Job-Seeking Course Part 2: Searching for Jobs/Self-Analysis

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Job-Seeking Course Part 2: Searching for Jobs/Self-Analysis
Job-Seeking Course Part 2: Searching for Jobs/Self-Analysis



‘Self-analysis’ may sound like a specialised counselling term, but it just means gaining a deeper understanding of yourself. Explore yourself by asking yourself questions like this:

(1) What experiences have you had?
(2) Why did you have those experiences or make those choices?
(3) Why did you participate in the JET Programme?
(4) What did you achieve during your time on the JET Programme?
(5) What specific things did you do?
(6) What did you learn from those experiences?
(7) What are your plans for 5/10 years from now?

When you perform this self-analysis, an awareness of your strengths and growth areas will come naturally and you’ll find ways to promote yourself in application forms and interviews. It’s also helpful to get other people’s opinions when analysing yourself. We can find it surprisingly difficult to see what’s good or appealing about ourselves. Feel free to ask friends, family members, former JET participants or your colleagues for their opinions and use those to get to know yourself better.

Learning about Companies

As you gradually come to understand your interests, skills and values, ask yourself what industries and companies would benefit from them, and keep that in mind as you learn about companies.

Of course, you also need to learn more about the specific nature of jobs in the companies and ask yourself ‘Why do I want to work at that company? What do I want to do there? How can I use my strengths and skills?’ to find jobs you connect with.

One question you are sure to be asked in application forms and interviews is ‘why do you want to work here?’ You need to know about the company and the job in order to answer that question persuasively.

Listing the Companies Where You Want to Work

After analysing yourself and learning about companies to gain an image of the path you want to take, make a list of possible companies where you would like to work. The important thing here is to cast your net as wide as possible and think of a variety of industries and companies where you could see yourself working.

A common mistake that job-seekers make is focusing too much on well-known companies and BtoC (business to consumer) companies, companies that sell their products and services to general consumers. There are many great BtoB (business to business) companies that provide products and services to other companies. Make sure to include companies like this too so that you have a wide range of options.

Creating an ‘Elevator Pitch’

You will need to talk about your strengths in application forms and interviews to persuade companies to hire you. An ‘elevator pitch’ is a brief summary of key points to promote yourself. The key to an effective elevator pitch is to include specific examples of experiences where you used your strengths. You also need to give hiring managers a clear image of how you will use those strengths at their company.

Another important point is to say things in your own words. Human resources managers are recruiting professionals, so make sure to word things in your own unique way and sell yourself in a way that only you can.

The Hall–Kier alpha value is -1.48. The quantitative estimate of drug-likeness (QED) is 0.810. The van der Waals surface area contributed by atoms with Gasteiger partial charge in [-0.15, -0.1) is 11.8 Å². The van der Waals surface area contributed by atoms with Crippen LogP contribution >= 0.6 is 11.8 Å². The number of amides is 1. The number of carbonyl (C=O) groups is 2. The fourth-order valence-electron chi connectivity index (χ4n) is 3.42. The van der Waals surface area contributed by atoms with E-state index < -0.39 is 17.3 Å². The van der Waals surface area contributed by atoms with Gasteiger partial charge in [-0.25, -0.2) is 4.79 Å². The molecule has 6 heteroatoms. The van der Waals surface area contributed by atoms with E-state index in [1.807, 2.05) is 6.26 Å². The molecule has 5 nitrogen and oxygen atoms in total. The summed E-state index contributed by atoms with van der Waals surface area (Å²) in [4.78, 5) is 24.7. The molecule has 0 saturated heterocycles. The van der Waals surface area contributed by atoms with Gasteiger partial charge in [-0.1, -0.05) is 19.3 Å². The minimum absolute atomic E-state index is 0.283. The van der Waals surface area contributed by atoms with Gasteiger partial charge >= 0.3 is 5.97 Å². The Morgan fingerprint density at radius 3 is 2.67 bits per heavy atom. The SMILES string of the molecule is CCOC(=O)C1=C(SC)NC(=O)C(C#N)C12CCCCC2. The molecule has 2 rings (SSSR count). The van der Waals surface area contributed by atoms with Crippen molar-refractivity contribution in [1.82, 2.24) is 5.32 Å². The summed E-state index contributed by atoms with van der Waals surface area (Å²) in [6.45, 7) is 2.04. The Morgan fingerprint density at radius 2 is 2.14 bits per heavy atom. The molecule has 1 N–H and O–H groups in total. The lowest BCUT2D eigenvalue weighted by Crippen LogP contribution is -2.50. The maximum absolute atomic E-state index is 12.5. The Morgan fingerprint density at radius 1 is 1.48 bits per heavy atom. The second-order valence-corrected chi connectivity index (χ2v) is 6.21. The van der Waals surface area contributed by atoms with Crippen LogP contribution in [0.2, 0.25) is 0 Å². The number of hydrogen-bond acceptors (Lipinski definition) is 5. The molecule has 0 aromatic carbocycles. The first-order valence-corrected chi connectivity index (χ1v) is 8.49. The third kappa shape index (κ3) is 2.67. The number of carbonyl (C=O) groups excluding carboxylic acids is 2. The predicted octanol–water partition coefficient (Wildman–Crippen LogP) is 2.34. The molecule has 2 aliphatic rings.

Creating Your Reason for Applying

Your ‘Reason for Applying’ sums up why you want to work at that company. Like the elevator pitch, your reason for applying will be asked for in all application forms and interviews. Because the elevator pitch reflects each applicant’s unique qualities, it is difficult for employers to judge whether you will be a good fit from that alone. Your reason for applying allows the hiring manager to see at a glance how well you understand the industry and their company. It will immediately be clear to them how well you have prepared.

Aptitude Test/Written Exam

After your application documents such as your application form and CV goes through to the next stage, the selection process begins. The hiring process in Japan most commonly starts with an aptitude test, usually a written exam. Questions in these exams tend to fall into three main categories: language-based (a test of vocabulary and reading comprehension), non-language-based (measuring maths skills and logical thinking) and suitability of character.

The most commonly used aptitude tests are SPI and SHL. Question booklets are sold in stores such as bookshops, so we recommend using these to study. *We cannot explain these in more detail on this website as these tests are copyrighted.

Tests in some industries also include general knowledge or essay questions about subjects such as current events. Check sources such as hiring information websites to find out which questions have commonly been asked in the past.

The Interview

Interviews can take various forms depending on the company and the selection process. It may be an individual interview, where one candidate is interviewed by one or multiple interviewers, a group interview where multiple candidates are interviewed at once, or a group discussion where candidates freely discuss set themes.

©Mynavi Corporation, 2018. From a feature for international students from overseas/support materials for job seekers.

Copyright 2015 by the Council of Local Authorities for International Relations (CLAIR)